A US Supreme Court case pitting pensioners against US Bank could have a wide-ranging impact on who can bring suit under ERISA, whether they participate in a defined benefit pension plan or a 401(k) plan. Recently, on Law360, McDermott’s Richard J. Pearl weighed in on the impact of Thole v. US Bank, one of three ERISA cases that the US Supreme Court will decide this term. The case, discussed in greater detail in our On the Subject, will address whether defined benefit pension plan participants have standing to bring suit under ERISA if their plan is fully funded. Although the case focuses on participants’ ability to bring suit on behalf of defined benefit pension plans, according to Pearl, the case seems to ask the high court to answer a question that often crops up in defined contribution plan litigation, as well: Whose injury matters, the plan’s or the person’s? As a result, the court’s decision could impact not only litigation involving defined benefit...
Join us Friday, May 17, as Allison Wilkerson, Brian Tiemann and Sarah Engle join host Judith Wethall to talk through the value of conducting a proactive self-audit of 401(k) plans. They will provide best practices designed to reduce the risk of costly government investigations. Attendees will come away prepared and confident in their position, and ready to respond assertively if an investigation comes to pass. Our lively 45-minute discussion will cover the following points: Self-auditing common compliance issues raised during IRS audits, including errors in administering the plan’s eligibility rules, compensation definition, loan procedures and minimum required distribution provisions Self-auditing common issues raised during DOL audits, including late payroll deposits Tips to enhance plan governance procedures Friday, May 17, 2019 10:00 – 10:45 am PST 11:00 – 11:45 am MST 12:00 – 12:45 pm CST 1:00 – 1:45 pm EST Register Now.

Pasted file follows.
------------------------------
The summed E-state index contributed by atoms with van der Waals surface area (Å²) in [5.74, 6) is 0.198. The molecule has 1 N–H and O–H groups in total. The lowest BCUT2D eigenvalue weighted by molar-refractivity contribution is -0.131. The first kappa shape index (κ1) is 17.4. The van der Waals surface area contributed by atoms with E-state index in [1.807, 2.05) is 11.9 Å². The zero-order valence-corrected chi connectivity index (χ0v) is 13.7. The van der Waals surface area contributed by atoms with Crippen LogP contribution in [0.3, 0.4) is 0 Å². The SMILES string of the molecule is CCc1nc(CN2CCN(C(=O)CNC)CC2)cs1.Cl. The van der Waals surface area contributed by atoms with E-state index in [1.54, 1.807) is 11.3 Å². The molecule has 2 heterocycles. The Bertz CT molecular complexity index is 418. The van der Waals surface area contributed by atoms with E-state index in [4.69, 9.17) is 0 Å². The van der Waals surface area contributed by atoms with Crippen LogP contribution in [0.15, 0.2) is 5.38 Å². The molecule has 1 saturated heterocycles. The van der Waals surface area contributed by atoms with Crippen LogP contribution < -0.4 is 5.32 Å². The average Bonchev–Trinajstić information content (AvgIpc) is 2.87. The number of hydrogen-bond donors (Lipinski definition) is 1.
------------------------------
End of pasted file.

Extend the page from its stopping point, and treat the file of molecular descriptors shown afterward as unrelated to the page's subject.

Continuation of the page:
In one of the first ERISA cases to address claims against fiduciaries for excessive health plan fees, the court entered judgment in favor of the defendants on all counts. The decision addresses health plan fiduciary standards for reviewing plan fees and expenses. Access the full article.
In a presentation at McDermott’s Employment and Employee Benefits Forum, Jeffrey Holdvogt discussed qualified plans, including student loan repayment benefits and the rise of DOL/IRS/PBGC plan activity. He also commented on the scrutiny on plan governance and fiduciary process materials. He addressed the legal challenges and mandates, such as state laws protecting against balance billing by out-of-network providers. View the full presentation.
When California’s Dynamex decision rolled out the “ABC test”, it placed the burden on the employer to prove independent contractor (IC) status. In a presentation at the Employment and Employee Benefits Forum in California, McDermott’s lawyers discussed the implications of Dynamex, as it applies to various types of employers as well as those using staffing companies. Additionally, they cover Dynamex’s impact on worker classification and employee benefits plans, particularly under ERISA. Lastly, they provide best practices that employers can do now to prevent litigation. View the full presentation.